1.5 Meals Per Day!
Here’s the thing about touring and us. We often forget to eat or don’t eat complete meals. Are we too busy going from place-to-place? Do we have too much nervous energy? Do we drink our dinners? Whatever the cause–it still equaled an average of 1.5 meals per day on this tour, which isn’t really that bad!!!
1 Familiar Looking Security Guard
Are we the only ones who think that this guy looks familiar?!?
One “Play the Fucking Bass, John!”
Clearly, we were not the only ones who found ourselves missing John’s little intro as people chanted, “Play the Fucking Bass, John!” in Agua Caliente both in the beginning of the show and at the intros. Sometimes, change is embraced and welcomed and other times, people long for those traditions!!! Just sayin’!!
When on tour, it is essential to do anything and everything Duran related. Since we were in Hollywood…a trip to the star was a must (especially for our dear friend, Heather, who hasn’t had the chance before!). This picture, of course, proves us to be the dorks that we really are!
1 Amazing, Awesome, Durantastic Trip!!!
While this wasn’t our first Duran tour and hopefully, not the last one, it was one of the best!!! We have had some amazing tours over the years and this one ranks right up there! If we had ANY doubt that we still love this band, love our friends, and love touring, this trip pushed all of that right out the car window! Oh, yes, our love was renewed and then some! So, anybody know when we can go again!?! We have had almost a week to recover so we are ready!!!
I was fortunate enough to snag a Platinum package for DD’s historic show at the Hollywood Bowl through the fan club pre-sale. I say “fortunate” because, subsequently, I met many fellow Duranies at the pre-show reception who had tried and failed to get the Platinum package! (Ed note: Fun Fact – Amanda and Rhonda were two more of those people!!) The most exciting thing about the package — apart from the front-row seat — was the backstage tour. Since I was also lucky enough to be sitting right in front of Daily Duranies Rhonda and Amanda during the show, I promised to do a write-up of the backstage tour for Daily Duranie!!
I didn’t really know what to expect from the backstage tour, but I have to say that the communication prior to the event was handled very well. DDVIP sent very detailed instructions that were very helpful. Here are a couple relevant excerpts from the email that was sent to Platinum package purchasers!!
Greetings from Duran Duran Headquarters!
Thank you so much for purchasing a PLATINUM package to the band’s show at the legendary Hollywood Bowl on October 1st. We look forward to seeing you for the backstage tour and VIP pre-show reception! You will check in at the table in front of the Museum Garden. … Please arrive to check in between 5:15pm and 5:30pm SHARP. If you are not there at 5:30pm you can still enjoy the reception but will miss the backstage tour.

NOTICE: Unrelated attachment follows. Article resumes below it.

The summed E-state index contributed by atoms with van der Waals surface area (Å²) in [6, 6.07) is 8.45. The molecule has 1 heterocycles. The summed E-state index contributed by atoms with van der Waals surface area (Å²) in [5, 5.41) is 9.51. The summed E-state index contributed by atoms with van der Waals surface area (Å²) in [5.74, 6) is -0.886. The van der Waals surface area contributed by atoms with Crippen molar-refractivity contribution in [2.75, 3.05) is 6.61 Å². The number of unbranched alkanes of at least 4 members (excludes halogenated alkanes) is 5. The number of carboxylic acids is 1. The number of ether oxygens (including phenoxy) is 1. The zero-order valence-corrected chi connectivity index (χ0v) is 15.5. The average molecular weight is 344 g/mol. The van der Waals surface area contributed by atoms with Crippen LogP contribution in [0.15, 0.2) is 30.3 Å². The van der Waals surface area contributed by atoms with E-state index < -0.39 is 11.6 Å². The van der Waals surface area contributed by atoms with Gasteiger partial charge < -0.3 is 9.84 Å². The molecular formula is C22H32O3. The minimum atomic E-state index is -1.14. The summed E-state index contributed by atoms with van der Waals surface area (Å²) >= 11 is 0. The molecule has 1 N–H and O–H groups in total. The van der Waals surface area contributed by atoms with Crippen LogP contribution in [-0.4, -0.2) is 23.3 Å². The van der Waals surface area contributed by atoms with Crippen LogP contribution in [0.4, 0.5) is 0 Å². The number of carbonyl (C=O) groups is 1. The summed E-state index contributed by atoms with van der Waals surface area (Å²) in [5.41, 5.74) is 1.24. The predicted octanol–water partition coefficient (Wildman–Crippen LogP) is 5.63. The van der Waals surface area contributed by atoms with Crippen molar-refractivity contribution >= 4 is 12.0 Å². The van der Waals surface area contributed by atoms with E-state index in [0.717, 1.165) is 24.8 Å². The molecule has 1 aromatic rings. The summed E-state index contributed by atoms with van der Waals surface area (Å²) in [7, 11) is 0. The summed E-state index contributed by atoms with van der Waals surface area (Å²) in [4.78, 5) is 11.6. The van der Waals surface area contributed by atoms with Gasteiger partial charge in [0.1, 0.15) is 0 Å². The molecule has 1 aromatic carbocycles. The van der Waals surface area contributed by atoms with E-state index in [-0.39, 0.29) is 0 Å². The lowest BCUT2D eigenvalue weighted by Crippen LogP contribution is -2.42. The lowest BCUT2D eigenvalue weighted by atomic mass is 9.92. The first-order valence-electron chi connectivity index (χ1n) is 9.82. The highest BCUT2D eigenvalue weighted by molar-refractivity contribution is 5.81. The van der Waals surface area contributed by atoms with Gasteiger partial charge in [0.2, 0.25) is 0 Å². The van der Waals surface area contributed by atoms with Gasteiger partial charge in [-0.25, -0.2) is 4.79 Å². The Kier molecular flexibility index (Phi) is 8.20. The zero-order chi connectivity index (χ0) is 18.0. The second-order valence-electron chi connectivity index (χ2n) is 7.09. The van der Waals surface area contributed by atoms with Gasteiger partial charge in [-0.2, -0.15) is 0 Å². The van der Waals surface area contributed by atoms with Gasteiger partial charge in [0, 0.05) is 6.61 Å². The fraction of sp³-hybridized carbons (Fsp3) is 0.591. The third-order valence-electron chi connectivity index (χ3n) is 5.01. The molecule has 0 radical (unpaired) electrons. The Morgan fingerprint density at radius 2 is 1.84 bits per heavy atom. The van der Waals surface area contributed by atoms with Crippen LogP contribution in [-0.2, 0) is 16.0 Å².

Feel free to text if you have any URGENT issues. Please include your first and last name in your message. Please ONLY use her number the day of the show.
A few important notes:! !
– There is NO meet and greet associated with the reception or backstage tour and the band will not be in attendance!
– Please stay with the group and if you see a performer backstage do NOT approach them unless the concierge has introduced you to them!
– If you stray from the group backstage you will be removed from the venue and not issued a refund (so please do not try to wander into dressing rooms etc). Please stay with the tour. ! !
Armed with this information, I set out from my Beverly Hills hotel around 4:30, expecting to arrive at the Bowl around 5:15, based on what the locals had told me about travel time. Note to self: do not believe the locals about travel time!!
(Rhonda’s note: actually a REAL local will always tell you that if you are in the LA/Hollywood area on any given day, at any given time, with the possible exception of like 3-3:45am, you can expect a drive of at least an hour, no matter whether you’re going down the block, or five miles away… or even out of the city completely. Our traffic is horrendous here. Just saying. – a Los Angeles Native)
It was only due to my cab driver’s miraculous (reckless?) driving, including a U-turn in the middle of Hollywood Boulevard, that I made it to the Bowl in time to take the tour. Truth be told I was a few minutes early, but terrified that I’d miss the tour, I actually resorted to texting the concierge for the event. Let’s call her “A.” I texted A and told her my situation. She was very friendly and understanding. She didn’t say they’d wait if I was late, but as I chewed on my nails,consulting Google Maps every few seconds to see how far I was from the Bowl (in case I needed to leave the cab and run for it), she joked with me by text about how I was getting closer and how I had better tip the cabbie well (I did).